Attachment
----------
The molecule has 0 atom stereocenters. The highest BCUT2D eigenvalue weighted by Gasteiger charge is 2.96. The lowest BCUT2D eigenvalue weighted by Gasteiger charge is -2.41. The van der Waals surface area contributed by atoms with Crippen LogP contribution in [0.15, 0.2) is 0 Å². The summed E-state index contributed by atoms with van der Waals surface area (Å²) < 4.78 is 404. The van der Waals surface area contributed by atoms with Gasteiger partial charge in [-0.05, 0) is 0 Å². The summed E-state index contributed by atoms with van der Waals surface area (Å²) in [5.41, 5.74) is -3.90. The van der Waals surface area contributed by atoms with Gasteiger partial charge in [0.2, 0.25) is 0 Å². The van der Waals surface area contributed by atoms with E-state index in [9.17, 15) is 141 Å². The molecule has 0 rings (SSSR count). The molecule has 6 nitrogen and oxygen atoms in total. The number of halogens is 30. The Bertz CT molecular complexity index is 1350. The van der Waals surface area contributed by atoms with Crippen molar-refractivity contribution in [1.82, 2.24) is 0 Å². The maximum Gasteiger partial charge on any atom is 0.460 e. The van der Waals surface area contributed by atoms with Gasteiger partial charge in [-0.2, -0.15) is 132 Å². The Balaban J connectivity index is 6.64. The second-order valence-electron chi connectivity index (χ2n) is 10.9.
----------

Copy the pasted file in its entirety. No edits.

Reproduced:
The molecule has 0 atom stereocenters. The highest BCUT2D eigenvalue weighted by Gasteiger charge is 2.96. The lowest BCUT2D eigenvalue weighted by Gasteiger charge is -2.41. The van der Waals surface area contributed by atoms with Crippen LogP contribution in [0.15, 0.2) is 0 Å². The summed E-state index contributed by atoms with van der Waals surface area (Å²) < 4.78 is 404. The van der Waals surface area contributed by atoms with Gasteiger partial charge in [-0.05, 0) is 0 Å². The summed E-state index contributed by atoms with van der Waals surface area (Å²) in [5.41, 5.74) is -3.90. The van der Waals surface area contributed by atoms with Gasteiger partial charge in [0.2, 0.25) is 0 Å². The van der Waals surface area contributed by atoms with E-state index in [9.17, 15) is 141 Å². The molecule has 0 rings (SSSR count). The molecule has 6 nitrogen and oxygen atoms in total. The number of halogens is 30. The Bertz CT molecular complexity index is 1350. The van der Waals surface area contributed by atoms with Crippen molar-refractivity contribution in [1.82, 2.24) is 0 Å². The maximum Gasteiger partial charge on any atom is 0.460 e. The van der Waals surface area contributed by atoms with Gasteiger partial charge in [-0.2, -0.15) is 132 Å². The Balaban J connectivity index is 6.64. The second-order valence-electron chi connectivity index (χ2n) is 10.9.